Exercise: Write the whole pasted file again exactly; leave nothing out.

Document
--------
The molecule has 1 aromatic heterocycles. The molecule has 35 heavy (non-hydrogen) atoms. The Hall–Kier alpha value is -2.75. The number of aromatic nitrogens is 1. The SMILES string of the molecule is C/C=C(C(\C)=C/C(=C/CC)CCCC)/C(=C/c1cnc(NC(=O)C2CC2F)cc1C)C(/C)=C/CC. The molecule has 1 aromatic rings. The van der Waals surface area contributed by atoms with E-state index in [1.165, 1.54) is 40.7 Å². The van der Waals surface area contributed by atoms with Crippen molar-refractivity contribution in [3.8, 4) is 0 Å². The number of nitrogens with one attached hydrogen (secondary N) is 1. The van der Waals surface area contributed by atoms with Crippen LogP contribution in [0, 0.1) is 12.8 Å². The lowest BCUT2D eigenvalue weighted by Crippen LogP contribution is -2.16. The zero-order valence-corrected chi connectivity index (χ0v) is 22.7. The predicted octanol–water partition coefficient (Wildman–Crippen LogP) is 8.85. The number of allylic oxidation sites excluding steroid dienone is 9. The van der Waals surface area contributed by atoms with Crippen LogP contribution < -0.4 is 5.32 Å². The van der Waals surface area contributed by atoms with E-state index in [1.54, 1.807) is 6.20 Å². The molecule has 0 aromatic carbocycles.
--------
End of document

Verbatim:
The molecule has 1 aromatic heterocycles. The molecule has 35 heavy (non-hydrogen) atoms. The Hall–Kier alpha value is -2.75. The number of aromatic nitrogens is 1. The SMILES string of the molecule is C/C=C(C(\C)=C/C(=C/CC)CCCC)/C(=C/c1cnc(NC(=O)C2CC2F)cc1C)C(/C)=C/CC. The molecule has 1 aromatic rings. The van der Waals surface area contributed by atoms with E-state index in [1.165, 1.54) is 40.7 Å². The van der Waals surface area contributed by atoms with Crippen molar-refractivity contribution in [3.8, 4) is 0 Å². The number of nitrogens with one attached hydrogen (secondary N) is 1. The van der Waals surface area contributed by atoms with Crippen LogP contribution in [0, 0.1) is 12.8 Å². The lowest BCUT2D eigenvalue weighted by Crippen LogP contribution is -2.16. The zero-order valence-corrected chi connectivity index (χ0v) is 22.7. The predicted octanol–water partition coefficient (Wildman–Crippen LogP) is 8.85. The number of allylic oxidation sites excluding steroid dienone is 9. The van der Waals surface area contributed by atoms with Crippen LogP contribution < -0.4 is 5.32 Å². The van der Waals surface area contributed by atoms with E-state index in [1.54, 1.807) is 6.20 Å². The molecule has 0 aromatic carbocycles.